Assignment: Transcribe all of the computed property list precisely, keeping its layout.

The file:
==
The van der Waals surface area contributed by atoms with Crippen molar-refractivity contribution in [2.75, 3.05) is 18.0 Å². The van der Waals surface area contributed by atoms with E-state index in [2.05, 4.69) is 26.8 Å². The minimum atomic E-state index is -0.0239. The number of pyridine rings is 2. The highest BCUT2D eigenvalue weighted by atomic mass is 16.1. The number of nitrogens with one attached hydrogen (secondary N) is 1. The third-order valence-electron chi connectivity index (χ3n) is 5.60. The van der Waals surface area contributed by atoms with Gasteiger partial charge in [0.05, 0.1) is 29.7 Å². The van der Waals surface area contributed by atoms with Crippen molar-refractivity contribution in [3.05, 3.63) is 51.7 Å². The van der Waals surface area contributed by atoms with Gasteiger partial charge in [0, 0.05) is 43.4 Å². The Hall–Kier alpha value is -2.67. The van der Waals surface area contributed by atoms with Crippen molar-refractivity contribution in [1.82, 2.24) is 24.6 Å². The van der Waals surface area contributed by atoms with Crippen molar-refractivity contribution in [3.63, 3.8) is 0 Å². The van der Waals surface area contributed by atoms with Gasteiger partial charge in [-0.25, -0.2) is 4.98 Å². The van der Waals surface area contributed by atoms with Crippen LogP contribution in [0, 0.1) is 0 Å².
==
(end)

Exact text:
The van der Waals surface area contributed by atoms with Crippen molar-refractivity contribution in [2.75, 3.05) is 18.0 Å². The van der Waals surface area contributed by atoms with E-state index in [2.05, 4.69) is 26.8 Å². The minimum atomic E-state index is -0.0239. The number of pyridine rings is 2. The highest BCUT2D eigenvalue weighted by atomic mass is 16.1. The number of nitrogens with one attached hydrogen (secondary N) is 1. The third-order valence-electron chi connectivity index (χ3n) is 5.60. The van der Waals surface area contributed by atoms with Gasteiger partial charge in [0.05, 0.1) is 29.7 Å². The van der Waals surface area contributed by atoms with Crippen molar-refractivity contribution in [3.05, 3.63) is 51.7 Å². The van der Waals surface area contributed by atoms with Gasteiger partial charge in [0, 0.05) is 43.4 Å². The Hall–Kier alpha value is -2.67. The van der Waals surface area contributed by atoms with Crippen molar-refractivity contribution in [1.82, 2.24) is 24.6 Å². The van der Waals surface area contributed by atoms with Crippen molar-refractivity contribution in [3.63, 3.8) is 0 Å². The van der Waals surface area contributed by atoms with Gasteiger partial charge in [-0.25, -0.2) is 4.98 Å². The van der Waals surface area contributed by atoms with Crippen LogP contribution in [0, 0.1) is 0 Å².